Monday, May 21, 2012

This Was John Calvin

by Thea B. Van Halsema
Inheritance Publications, 1981, 184 pages

I’ve read four John Calvin biographies and this is by far my favorite. It is tightly written at only 224 pages, and interspersed with dozens of illustration, but what sets it apart are the many minor details the author includes.

One example: other biographies will mention that Martin Luther read and greatly respected what John Calvin wrote about the Lord’s Supper, but in This Was John Calvin we discover how Luther first learned Calvin’s thoughts. He picked up a Latin copy of Calvin’s Little Treatise On The Holy Supper Of Our Lord in a German bookstore. It’s only a small bit of additional detail but it is this sort of extra tidbit that makes history come alive – now I can picture the large Luther ducking through the small front door of a local bookstore, scanning the shelves of the Religion Section and plucking from the titles a slim volume by this young Calvin fellow he had heard so much about. That’s fun to imagine.

Another example: every Calvin biography will note that half of Geneva’s citizenship opposed the Reformer, many of whom were constantly scheming to get him expelled from the city. Van Halsema goes further, spending 3 chapters (out of the book’s 36) to tell the story of Geneva before Calvin’s arrival, and explain the historic reasons for the division in the city.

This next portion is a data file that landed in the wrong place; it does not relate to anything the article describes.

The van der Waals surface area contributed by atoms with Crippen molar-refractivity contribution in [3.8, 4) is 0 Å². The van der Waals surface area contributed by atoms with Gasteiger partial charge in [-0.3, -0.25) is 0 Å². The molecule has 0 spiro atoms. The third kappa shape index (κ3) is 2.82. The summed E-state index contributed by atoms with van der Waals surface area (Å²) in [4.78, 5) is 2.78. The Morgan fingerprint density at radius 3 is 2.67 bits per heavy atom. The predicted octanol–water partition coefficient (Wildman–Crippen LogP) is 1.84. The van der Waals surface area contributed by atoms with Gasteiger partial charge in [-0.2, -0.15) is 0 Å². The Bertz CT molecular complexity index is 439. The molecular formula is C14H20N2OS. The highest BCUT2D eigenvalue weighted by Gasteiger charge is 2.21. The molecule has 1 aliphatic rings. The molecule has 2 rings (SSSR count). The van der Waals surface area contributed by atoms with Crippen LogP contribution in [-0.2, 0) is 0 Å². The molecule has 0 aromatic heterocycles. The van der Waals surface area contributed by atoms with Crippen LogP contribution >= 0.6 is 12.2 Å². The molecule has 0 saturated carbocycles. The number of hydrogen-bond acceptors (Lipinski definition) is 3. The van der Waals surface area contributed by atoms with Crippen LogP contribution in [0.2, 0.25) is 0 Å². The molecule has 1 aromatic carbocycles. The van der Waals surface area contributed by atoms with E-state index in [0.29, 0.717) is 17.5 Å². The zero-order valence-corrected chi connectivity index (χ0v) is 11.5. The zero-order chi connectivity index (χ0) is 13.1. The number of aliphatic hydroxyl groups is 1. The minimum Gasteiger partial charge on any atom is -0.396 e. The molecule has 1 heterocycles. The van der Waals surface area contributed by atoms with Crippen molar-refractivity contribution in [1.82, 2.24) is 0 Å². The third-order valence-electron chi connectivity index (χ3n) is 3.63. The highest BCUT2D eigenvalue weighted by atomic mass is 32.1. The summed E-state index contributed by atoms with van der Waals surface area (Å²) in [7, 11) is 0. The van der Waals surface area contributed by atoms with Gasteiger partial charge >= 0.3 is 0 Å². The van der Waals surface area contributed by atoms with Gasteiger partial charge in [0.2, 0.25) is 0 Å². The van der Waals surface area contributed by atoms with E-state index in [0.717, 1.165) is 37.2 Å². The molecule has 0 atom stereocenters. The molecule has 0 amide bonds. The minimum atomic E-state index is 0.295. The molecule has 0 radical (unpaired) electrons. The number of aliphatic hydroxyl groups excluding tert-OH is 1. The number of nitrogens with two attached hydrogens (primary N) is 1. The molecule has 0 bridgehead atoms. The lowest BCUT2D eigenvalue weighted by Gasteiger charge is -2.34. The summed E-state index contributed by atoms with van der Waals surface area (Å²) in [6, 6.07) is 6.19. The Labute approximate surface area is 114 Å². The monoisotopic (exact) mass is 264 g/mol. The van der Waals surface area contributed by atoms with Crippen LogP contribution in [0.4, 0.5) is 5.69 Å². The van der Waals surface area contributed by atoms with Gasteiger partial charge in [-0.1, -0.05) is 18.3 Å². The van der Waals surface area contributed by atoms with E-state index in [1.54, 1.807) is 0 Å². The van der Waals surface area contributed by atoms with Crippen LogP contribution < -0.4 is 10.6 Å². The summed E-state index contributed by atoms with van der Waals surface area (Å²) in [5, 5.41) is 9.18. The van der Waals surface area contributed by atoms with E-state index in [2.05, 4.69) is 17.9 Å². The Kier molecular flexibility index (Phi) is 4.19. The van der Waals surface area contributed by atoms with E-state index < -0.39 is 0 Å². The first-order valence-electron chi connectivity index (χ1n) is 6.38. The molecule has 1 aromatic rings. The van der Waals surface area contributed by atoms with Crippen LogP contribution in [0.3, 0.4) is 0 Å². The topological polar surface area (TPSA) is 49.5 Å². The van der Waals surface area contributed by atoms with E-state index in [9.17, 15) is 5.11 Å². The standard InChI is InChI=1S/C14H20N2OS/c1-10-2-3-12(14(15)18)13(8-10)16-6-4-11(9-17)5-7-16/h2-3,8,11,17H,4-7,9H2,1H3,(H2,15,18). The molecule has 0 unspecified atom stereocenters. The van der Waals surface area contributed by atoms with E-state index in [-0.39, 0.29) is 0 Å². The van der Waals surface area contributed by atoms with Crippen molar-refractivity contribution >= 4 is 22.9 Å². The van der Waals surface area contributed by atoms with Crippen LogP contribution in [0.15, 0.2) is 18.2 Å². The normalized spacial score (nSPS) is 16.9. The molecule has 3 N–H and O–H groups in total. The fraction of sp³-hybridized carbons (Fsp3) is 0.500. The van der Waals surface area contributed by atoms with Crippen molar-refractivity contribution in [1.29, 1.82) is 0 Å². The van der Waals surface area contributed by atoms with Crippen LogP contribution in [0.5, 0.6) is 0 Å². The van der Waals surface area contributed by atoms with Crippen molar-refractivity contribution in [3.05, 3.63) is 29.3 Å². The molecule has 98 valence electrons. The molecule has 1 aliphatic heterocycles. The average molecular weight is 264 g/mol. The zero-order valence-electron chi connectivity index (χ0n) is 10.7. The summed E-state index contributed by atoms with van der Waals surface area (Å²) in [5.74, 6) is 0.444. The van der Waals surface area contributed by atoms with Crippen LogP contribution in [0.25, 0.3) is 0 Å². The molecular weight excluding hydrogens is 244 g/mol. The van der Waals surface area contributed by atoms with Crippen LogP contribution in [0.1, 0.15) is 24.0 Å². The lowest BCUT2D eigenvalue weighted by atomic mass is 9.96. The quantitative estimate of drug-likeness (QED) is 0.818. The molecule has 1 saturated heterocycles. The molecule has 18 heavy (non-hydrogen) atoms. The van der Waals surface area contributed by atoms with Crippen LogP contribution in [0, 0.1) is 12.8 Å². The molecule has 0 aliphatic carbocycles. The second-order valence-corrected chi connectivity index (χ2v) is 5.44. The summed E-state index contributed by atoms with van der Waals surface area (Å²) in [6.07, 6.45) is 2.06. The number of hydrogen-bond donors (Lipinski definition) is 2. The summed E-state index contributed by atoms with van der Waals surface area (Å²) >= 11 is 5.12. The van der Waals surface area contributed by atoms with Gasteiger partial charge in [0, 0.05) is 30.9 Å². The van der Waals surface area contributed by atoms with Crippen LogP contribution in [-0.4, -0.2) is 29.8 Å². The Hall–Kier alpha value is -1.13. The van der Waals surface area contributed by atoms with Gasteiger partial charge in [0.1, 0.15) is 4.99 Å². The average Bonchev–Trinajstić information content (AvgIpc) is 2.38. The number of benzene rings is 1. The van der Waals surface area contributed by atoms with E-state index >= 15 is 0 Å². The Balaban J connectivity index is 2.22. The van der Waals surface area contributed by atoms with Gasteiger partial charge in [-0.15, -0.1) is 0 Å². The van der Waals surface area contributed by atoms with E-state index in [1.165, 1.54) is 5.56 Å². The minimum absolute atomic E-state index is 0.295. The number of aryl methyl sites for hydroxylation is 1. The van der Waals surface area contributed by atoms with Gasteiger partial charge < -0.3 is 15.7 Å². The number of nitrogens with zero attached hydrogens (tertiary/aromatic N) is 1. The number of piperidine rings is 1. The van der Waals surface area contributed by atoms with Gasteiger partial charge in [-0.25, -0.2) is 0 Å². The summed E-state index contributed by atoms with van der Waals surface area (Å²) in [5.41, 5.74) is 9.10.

She also provides a helpful background to Calvin’s encounter with Michael Servetus – a heretic that Calvin is sometimes accused of murdering. Servetus was burnt at the stake by the Genevan authorities for denying the Trinity, and while Calvin agreed with his execution, Van Halsema notes that most everyone at that time did too. In fact the Roman Catholic town of Lyons had previously burnt Servetus in effigy, only substituting a dummy because the man himself had escaped their grasp.

It's is a great, readable biography that will be enjoyed by anyone in their late teens or older who has even the tiniest bit of interest in church history.

And after you finish this one off, you'll want to get the authors' Three Men Came to Heidelberg, about the three principal figures behind it the writing of the Heidelberg Catechism. It is most often packaged with her short biography Glorious Heretic: The Story of Guido de Bres', which is another very quick, very interesting read. Readable, enjoyable church history - you just can beat that!

( may not have the best prices on these - you may be able to get them cheaper at Inheritance Publications.)

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